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Vidhya Navalpakkam, Christof Koch, Antonio Rangel, Pietro Perona; Where to look? Dissociating the effect of reward, salience and attention. Journal of Vision 2009;9(8):421. doi: https://doi.org/10.1167/9.8.421.
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How do distinct sensory and economic attributes like salience and reward combine to guide where we look? Are saccadic decisions dominated by visual salience or reward? Can saccadic decisions, like purely economic decisions, fail to maximize expected reward? To study this, we designed a treasure hunt experiment in which subjects were presented with a brief display containing two targets (horizontal and vertical bar) differing in reward and salience, embedded among 6 tilted distractors. Subjects were instructed to maximize the treasure earned in 0.5 sec, by sequentially fixating on as many stimuli and earning their corresponding reward values. Across 28 blocks, we systematically varied target reward and salience values. We analyzed the first saccade by testing four different hypotheses: 1) the observer searches for the most rewarding item, 2) most salient item, 3) item with highest expected reward, 4) the observer saccades to the location of maximum expected reward. Data from 6 subjects shows that instead of searching for a predefined target, humans optimize reward trial-by-trial, by saccading to the location of maximum expected reward. These findings generalize to other feature dimensions like intensity.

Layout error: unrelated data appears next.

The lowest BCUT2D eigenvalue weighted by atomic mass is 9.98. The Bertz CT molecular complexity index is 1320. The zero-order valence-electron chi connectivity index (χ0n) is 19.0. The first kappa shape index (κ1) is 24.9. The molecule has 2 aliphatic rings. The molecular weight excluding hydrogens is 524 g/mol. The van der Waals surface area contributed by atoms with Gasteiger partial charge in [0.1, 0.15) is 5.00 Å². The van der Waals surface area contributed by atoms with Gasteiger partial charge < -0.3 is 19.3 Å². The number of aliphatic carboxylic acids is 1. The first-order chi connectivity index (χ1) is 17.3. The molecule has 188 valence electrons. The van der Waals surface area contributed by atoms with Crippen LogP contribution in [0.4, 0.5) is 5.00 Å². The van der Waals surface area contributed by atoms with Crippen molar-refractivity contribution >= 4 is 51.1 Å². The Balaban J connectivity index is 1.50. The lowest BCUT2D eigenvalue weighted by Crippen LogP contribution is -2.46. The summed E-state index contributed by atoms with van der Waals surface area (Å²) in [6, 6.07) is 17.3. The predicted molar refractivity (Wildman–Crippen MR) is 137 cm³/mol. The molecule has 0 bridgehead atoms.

The optimal model predicts, and we empirically validate in humans, that for low internal noise in stimulus representation, intermediate reward values increase the effective stimulus salience multiplicatively, suggesting an underlying neural mechanism of gain control.
Attention has been postulated to operate through a gain control mechanism, which raises an interesting question: are the effects of reward mediated through attention? According to this hypothesis, the rewarding target's features receive greater attention, hence drawing more saccades. In a second experiment, we find that top-down attention to a stimulus feature makes the stimulus appear more salient, however, rewarding a stimulus does not alter its appearance or perceived salience. Thus, reward and attention interact with salience through distinct mechanisms.
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